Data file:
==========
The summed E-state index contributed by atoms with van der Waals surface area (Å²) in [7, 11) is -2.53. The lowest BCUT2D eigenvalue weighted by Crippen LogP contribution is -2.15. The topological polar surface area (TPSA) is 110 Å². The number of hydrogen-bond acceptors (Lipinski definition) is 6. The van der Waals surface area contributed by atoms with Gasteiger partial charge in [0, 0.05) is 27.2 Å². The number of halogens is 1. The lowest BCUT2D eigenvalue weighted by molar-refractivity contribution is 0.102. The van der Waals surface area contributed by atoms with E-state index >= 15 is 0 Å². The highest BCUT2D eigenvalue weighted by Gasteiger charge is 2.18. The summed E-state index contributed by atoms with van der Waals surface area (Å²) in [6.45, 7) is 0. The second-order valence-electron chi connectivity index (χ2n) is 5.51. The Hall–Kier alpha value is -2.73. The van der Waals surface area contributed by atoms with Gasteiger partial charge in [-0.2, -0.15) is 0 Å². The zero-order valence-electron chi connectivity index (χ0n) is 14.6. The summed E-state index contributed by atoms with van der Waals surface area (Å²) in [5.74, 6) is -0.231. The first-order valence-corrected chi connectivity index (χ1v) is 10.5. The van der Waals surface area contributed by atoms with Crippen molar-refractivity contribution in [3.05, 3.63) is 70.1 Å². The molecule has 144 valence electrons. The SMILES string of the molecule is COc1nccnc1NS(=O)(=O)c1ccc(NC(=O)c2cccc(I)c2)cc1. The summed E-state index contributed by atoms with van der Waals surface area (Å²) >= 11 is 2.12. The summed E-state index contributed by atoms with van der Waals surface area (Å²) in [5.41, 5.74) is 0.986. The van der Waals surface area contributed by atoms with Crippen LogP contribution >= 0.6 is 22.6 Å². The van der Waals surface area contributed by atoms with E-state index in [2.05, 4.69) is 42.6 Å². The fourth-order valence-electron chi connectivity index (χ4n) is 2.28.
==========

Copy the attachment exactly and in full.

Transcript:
The summed E-state index contributed by atoms with van der Waals surface area (Å²) in [7, 11) is -2.53. The lowest BCUT2D eigenvalue weighted by Crippen LogP contribution is -2.15. The topological polar surface area (TPSA) is 110 Å². The number of hydrogen-bond acceptors (Lipinski definition) is 6. The van der Waals surface area contributed by atoms with Gasteiger partial charge in [0, 0.05) is 27.2 Å². The number of halogens is 1. The lowest BCUT2D eigenvalue weighted by molar-refractivity contribution is 0.102. The van der Waals surface area contributed by atoms with E-state index >= 15 is 0 Å². The highest BCUT2D eigenvalue weighted by Gasteiger charge is 2.18. The summed E-state index contributed by atoms with van der Waals surface area (Å²) in [6.45, 7) is 0. The second-order valence-electron chi connectivity index (χ2n) is 5.51. The Hall–Kier alpha value is -2.73. The van der Waals surface area contributed by atoms with Gasteiger partial charge in [-0.2, -0.15) is 0 Å². The zero-order valence-electron chi connectivity index (χ0n) is 14.6. The summed E-state index contributed by atoms with van der Waals surface area (Å²) in [5.74, 6) is -0.231. The first-order valence-corrected chi connectivity index (χ1v) is 10.5. The van der Waals surface area contributed by atoms with Crippen molar-refractivity contribution in [3.05, 3.63) is 70.1 Å². The molecule has 144 valence electrons. The SMILES string of the molecule is COc1nccnc1NS(=O)(=O)c1ccc(NC(=O)c2cccc(I)c2)cc1. The summed E-state index contributed by atoms with van der Waals surface area (Å²) >= 11 is 2.12. The summed E-state index contributed by atoms with van der Waals surface area (Å²) in [5.41, 5.74) is 0.986. The van der Waals surface area contributed by atoms with Crippen LogP contribution >= 0.6 is 22.6 Å². The van der Waals surface area contributed by atoms with E-state index in [2.05, 4.69) is 42.6 Å². The fourth-order valence-electron chi connectivity index (χ4n) is 2.28.